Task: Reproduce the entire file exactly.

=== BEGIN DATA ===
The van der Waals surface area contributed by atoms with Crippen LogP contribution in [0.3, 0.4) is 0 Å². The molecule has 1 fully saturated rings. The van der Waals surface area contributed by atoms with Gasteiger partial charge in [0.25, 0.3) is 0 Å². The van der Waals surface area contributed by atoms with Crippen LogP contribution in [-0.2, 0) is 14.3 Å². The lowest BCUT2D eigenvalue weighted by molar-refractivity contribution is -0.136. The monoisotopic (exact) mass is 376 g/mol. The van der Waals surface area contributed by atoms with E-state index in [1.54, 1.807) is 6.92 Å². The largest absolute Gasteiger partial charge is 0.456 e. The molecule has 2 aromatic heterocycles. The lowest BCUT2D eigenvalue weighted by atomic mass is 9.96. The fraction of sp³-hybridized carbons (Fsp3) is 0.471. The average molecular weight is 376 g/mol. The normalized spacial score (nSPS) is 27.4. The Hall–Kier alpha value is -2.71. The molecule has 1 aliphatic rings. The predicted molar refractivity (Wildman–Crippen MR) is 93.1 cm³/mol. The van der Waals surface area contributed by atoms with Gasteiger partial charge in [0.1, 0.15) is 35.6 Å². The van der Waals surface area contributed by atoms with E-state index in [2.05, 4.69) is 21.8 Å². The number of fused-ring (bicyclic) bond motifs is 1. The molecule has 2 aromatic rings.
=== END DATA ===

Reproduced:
The van der Waals surface area contributed by atoms with Crippen LogP contribution in [0.3, 0.4) is 0 Å². The molecule has 1 fully saturated rings. The van der Waals surface area contributed by atoms with Gasteiger partial charge in [0.25, 0.3) is 0 Å². The van der Waals surface area contributed by atoms with Crippen LogP contribution in [-0.2, 0) is 14.3 Å². The lowest BCUT2D eigenvalue weighted by molar-refractivity contribution is -0.136. The monoisotopic (exact) mass is 376 g/mol. The van der Waals surface area contributed by atoms with E-state index in [1.54, 1.807) is 6.92 Å². The largest absolute Gasteiger partial charge is 0.456 e. The molecule has 2 aromatic heterocycles. The lowest BCUT2D eigenvalue weighted by atomic mass is 9.96. The fraction of sp³-hybridized carbons (Fsp3) is 0.471. The average molecular weight is 376 g/mol. The normalized spacial score (nSPS) is 27.4. The Hall–Kier alpha value is -2.71. The molecule has 1 aliphatic rings. The predicted molar refractivity (Wildman–Crippen MR) is 93.1 cm³/mol. The van der Waals surface area contributed by atoms with Gasteiger partial charge in [0.1, 0.15) is 35.6 Å². The van der Waals surface area contributed by atoms with E-state index in [2.05, 4.69) is 21.8 Å². The number of fused-ring (bicyclic) bond motifs is 1. The molecule has 2 aromatic rings.